12. Jean-Michel Sahut & Medhi Mili & Frédéric Teulon, 2014. "What is the linkage between real growth in the Euro area and global financial market conditions ?," Working Papers 2014-324, Department of Research, Ipag Business School.
  13. Braun, Phillip A & Nelson, Daniel B & Sunier, Alain M, 1995. " Good News, Bad News, Volatility, and Betas," Journal of Finance, American Finance Association, vol. 50(5), pages 1575-1603, December.
  14. Kristin J. Forbes & Roberto Rigobon, 2002. "No Contagion, Only Interdependence: Measuring Stock Market Comovements," Journal of Finance, American Finance Association, vol. 57(5), pages 2223-2261, October.
  15. Andersen, Torben G. & Bollerslev, Tim & Cai, Jun, 2000. "Intraday and interday volatility in the Japanese stock market," Journal of International Financial Markets, Institutions and Money, Elsevier, vol. 10(2), pages 107-130, June.
  16. Andersen, Torben G. & Bollerslev, Tim, 1997. "Intraday periodicity and volatility persistence in financial markets," Journal of Empirical Finance, Elsevier, vol. 4(2-3), pages 115-158, June.
  17. Angelos Kanas, . "Linkages between the US and European Equity Markets: Further Evidence from cointegration Tests," Working Papers 9804, University of Crete, Department of Economics.
  18. Tim Bollerslev, 1986. "Generalized autoregressive conditional heteroskedasticity," EERI Research Paper Series EERI RP 1986/01, Economics and Econometrics Research Institute (EERI), Brussels.
  19. Chen, Cathy W. S. & Chiang, Thomas C. & So, Mike K. P., 2003. "Asymmetrical reaction to US stock-return news: evidence from major stock markets based on a double-threshold model," Journal of Economics and Business, Elsevier, vol. 55(5-6), pages 487-502.
  20. Christie, Andrew A., 1982. "The stochastic behavior of common stock variances : Value, leverage and interest rate effects," Journal of Financial Economics, Elsevier, vol. 10(4), pages 407-432, December.
  21. Bhar, Ramaprasad & Nikolova, Biljana, 2009. "Return, volatility spillovers and dynamic correlation in the BRIC equity markets: An analysis using a bivariate EGARCH framework," Global Finance Journal, Elsevier, vol. 19(3), pages 203-218.
  22. In, Francis & Kim, Sangbae & Yoon, Jai Hyung & Viney, Christopher, 2001. "Dynamic interdependence and volatility transmission of Asian stock markets: Evidence from the Asian crisis," International Review of Financial Analysis, Elsevier, vol. 10(1), pages 87-96.
  23. Koutmos, Gregory & Booth, G Geoffrey, 1995. "Asymmetric volatility transmission in international stock markets," Journal of International Money and Finance, Elsevier, vol. 14(6), pages 747-762, December.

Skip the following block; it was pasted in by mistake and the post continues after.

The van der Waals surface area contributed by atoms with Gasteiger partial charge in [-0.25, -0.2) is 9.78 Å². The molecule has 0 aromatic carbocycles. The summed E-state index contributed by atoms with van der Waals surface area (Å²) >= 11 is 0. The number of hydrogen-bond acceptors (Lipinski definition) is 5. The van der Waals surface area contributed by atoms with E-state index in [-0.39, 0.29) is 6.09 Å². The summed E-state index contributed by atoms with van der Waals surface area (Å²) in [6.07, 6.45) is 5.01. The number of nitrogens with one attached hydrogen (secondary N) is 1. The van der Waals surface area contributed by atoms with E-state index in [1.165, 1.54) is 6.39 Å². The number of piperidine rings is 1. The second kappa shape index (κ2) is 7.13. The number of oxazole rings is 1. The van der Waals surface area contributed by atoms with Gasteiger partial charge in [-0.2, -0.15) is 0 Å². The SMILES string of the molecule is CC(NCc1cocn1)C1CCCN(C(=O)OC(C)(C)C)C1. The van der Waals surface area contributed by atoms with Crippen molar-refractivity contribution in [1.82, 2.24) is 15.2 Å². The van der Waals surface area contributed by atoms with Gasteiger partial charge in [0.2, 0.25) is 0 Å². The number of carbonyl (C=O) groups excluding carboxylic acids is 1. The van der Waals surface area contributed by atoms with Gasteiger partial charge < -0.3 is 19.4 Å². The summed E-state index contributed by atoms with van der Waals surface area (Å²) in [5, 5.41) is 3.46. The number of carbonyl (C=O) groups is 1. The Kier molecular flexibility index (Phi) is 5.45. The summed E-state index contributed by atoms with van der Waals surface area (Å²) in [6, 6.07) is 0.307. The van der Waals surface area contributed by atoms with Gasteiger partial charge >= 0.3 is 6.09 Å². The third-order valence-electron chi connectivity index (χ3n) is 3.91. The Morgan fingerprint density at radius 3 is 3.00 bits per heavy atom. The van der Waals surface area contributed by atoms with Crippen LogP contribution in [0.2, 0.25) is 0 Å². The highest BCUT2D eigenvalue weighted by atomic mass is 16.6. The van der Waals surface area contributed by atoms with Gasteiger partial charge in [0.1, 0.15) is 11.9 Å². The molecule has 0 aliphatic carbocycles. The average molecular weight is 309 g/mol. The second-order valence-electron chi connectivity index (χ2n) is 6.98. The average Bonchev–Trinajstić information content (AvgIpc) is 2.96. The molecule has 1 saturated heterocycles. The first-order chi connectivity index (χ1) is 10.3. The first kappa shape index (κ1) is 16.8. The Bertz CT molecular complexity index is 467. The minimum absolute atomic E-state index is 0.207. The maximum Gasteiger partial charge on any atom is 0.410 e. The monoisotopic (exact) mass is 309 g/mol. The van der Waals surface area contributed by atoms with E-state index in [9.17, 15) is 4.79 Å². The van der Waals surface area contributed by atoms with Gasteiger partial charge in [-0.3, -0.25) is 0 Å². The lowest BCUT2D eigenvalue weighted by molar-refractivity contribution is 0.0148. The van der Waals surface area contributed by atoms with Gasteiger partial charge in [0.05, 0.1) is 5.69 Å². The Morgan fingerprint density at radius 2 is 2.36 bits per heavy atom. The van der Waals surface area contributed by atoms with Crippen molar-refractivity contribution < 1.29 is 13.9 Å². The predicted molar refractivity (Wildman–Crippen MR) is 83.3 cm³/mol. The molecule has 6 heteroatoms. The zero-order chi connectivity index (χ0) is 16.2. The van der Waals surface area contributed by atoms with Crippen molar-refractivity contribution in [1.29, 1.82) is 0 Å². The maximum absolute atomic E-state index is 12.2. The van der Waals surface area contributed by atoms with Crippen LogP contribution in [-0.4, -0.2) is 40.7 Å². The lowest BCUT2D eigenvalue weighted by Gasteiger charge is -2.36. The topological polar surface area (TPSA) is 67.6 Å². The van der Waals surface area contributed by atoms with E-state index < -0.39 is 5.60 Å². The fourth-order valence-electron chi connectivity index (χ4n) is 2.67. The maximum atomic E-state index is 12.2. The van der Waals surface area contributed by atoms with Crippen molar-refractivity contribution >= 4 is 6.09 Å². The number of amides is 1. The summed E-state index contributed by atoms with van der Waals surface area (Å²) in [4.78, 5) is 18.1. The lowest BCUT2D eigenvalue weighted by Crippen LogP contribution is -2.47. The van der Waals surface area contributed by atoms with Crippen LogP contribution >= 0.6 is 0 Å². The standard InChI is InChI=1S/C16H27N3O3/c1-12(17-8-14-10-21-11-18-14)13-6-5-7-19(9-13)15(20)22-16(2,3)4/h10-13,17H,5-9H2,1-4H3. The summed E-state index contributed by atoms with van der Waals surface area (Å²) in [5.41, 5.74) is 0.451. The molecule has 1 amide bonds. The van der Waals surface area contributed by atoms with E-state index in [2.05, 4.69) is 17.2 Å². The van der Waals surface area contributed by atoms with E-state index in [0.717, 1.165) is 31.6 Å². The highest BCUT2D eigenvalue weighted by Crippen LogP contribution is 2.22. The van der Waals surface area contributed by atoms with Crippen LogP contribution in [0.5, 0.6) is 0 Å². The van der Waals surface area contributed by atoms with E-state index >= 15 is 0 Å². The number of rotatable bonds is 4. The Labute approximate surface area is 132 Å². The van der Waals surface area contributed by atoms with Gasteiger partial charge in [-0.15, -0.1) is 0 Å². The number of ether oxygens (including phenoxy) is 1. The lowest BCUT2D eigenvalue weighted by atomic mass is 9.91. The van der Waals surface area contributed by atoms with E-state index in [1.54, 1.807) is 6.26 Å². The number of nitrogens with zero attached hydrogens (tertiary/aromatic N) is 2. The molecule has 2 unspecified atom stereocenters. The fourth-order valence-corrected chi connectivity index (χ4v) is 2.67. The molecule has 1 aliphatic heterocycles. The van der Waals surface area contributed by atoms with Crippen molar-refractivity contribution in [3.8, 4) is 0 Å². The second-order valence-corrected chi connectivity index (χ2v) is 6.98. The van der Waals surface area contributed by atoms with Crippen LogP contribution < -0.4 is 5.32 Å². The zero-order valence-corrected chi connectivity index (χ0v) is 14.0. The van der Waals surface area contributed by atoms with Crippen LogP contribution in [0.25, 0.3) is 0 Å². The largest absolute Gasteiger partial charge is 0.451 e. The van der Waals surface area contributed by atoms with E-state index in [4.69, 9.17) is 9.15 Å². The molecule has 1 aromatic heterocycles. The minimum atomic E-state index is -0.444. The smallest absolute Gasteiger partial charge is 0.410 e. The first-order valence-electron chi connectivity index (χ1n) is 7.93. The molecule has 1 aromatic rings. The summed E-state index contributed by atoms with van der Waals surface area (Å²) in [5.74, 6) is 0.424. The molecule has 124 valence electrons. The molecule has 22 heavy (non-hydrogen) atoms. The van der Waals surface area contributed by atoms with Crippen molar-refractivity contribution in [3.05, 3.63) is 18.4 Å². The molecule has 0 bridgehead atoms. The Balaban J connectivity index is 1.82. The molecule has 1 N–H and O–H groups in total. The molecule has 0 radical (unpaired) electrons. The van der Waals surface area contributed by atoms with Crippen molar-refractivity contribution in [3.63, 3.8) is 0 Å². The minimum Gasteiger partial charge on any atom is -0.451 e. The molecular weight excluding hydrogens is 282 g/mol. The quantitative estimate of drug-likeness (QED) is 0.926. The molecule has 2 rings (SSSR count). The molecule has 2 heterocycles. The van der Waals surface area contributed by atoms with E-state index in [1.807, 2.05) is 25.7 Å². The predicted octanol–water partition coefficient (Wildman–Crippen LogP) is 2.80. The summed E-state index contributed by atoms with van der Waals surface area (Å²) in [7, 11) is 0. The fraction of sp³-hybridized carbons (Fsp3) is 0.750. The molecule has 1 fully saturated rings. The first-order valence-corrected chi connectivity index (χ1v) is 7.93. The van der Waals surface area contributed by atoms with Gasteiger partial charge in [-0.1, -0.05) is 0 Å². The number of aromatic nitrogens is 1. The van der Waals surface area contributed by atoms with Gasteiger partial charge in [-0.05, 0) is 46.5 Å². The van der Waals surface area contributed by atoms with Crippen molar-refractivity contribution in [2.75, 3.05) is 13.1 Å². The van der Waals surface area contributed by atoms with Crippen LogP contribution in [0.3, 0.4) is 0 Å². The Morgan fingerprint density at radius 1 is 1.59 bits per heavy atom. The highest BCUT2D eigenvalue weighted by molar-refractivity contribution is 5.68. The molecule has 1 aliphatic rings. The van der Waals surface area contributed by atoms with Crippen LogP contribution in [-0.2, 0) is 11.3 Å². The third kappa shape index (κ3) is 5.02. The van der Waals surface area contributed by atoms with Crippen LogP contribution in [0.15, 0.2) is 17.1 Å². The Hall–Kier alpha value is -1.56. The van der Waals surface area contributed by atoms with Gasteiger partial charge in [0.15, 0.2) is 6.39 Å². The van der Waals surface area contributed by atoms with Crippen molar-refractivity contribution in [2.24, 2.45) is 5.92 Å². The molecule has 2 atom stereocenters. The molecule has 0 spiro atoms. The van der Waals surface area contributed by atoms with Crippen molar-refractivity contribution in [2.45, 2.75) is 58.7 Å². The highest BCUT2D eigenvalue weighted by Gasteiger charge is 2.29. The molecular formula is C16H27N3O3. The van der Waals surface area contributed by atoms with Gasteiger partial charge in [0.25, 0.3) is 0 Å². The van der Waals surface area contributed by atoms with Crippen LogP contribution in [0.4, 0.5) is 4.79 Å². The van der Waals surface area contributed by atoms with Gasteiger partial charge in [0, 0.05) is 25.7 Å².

Full references (including those not matched with items on IDEAS)

This item is not listed on Wikipedia, on a reading list or among the top items on IDEAS.

When requesting a correction, please mention this item's handle: RePEc:ipg:wpaper:2014-126. See general information about how to correct material in RePEc.

For technical questions regarding this item, or to correct its authors, title, abstract, bibliographic or download information, contact: (Ingmar Schumacher)

If you have authored this item and are not yet registered with RePEc, we encourage you to do it here. This allows to link your profile to this item. It also allows you to accept potential citations to this item that we are uncertain about.

If references are entirely missing, you can add them using this form.

If the full references list an item that is present in RePEc, but the system did not link to it, you can help with this form.

If you know of missing items citing this one, you can help us creating those links by adding the relevant references in the same way as above, for each refering item. If you are a registered author of this item, you may also want to check the "citations" tab in your profile, as there may be some citations waiting for confirmation.

Please note that corrections may take a couple of weeks to filter through the various RePEc services.

This information is provided to you by IDEAS at the Research Division of the Federal Reserve Bank of St. Louis using RePEc data.